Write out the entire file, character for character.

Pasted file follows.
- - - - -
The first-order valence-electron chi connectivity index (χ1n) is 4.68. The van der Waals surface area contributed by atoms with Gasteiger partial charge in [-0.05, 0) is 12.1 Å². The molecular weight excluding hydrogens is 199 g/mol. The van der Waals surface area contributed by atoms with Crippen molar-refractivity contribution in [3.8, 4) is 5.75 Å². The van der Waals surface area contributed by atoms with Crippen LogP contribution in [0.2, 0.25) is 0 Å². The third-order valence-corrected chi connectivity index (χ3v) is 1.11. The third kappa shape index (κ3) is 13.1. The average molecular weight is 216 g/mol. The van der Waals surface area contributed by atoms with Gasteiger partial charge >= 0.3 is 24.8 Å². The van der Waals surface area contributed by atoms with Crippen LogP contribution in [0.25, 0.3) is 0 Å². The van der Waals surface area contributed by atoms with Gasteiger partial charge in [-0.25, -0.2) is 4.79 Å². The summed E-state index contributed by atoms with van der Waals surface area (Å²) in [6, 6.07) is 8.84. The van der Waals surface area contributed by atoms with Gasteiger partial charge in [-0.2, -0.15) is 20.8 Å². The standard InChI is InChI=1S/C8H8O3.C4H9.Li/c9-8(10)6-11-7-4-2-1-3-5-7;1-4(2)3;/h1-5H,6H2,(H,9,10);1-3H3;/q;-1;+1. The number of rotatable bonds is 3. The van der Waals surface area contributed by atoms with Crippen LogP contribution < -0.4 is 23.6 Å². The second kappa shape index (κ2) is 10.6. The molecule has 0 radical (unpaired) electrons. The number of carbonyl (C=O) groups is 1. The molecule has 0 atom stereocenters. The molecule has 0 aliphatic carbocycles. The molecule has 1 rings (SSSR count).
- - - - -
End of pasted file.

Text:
The first-order valence-electron chi connectivity index (χ1n) is 4.68. The van der Waals surface area contributed by atoms with Gasteiger partial charge in [-0.05, 0) is 12.1 Å². The molecular weight excluding hydrogens is 199 g/mol. The van der Waals surface area contributed by atoms with Crippen molar-refractivity contribution in [3.8, 4) is 5.75 Å². The van der Waals surface area contributed by atoms with Crippen LogP contribution in [0.2, 0.25) is 0 Å². The third-order valence-corrected chi connectivity index (χ3v) is 1.11. The third kappa shape index (κ3) is 13.1. The average molecular weight is 216 g/mol. The van der Waals surface area contributed by atoms with Gasteiger partial charge >= 0.3 is 24.8 Å². The van der Waals surface area contributed by atoms with Crippen LogP contribution in [0.25, 0.3) is 0 Å². The van der Waals surface area contributed by atoms with Gasteiger partial charge in [-0.25, -0.2) is 4.79 Å². The summed E-state index contributed by atoms with van der Waals surface area (Å²) in [6, 6.07) is 8.84. The van der Waals surface area contributed by atoms with Gasteiger partial charge in [-0.2, -0.15) is 20.8 Å². The standard InChI is InChI=1S/C8H8O3.C4H9.Li/c9-8(10)6-11-7-4-2-1-3-5-7;1-4(2)3;/h1-5H,6H2,(H,9,10);1-3H3;/q;-1;+1. The number of rotatable bonds is 3. The van der Waals surface area contributed by atoms with Crippen LogP contribution < -0.4 is 23.6 Å². The second kappa shape index (κ2) is 10.6. The molecule has 0 radical (unpaired) electrons. The number of carbonyl (C=O) groups is 1. The molecule has 0 atom stereocenters. The molecule has 0 aliphatic carbocycles. The molecule has 1 rings (SSSR count).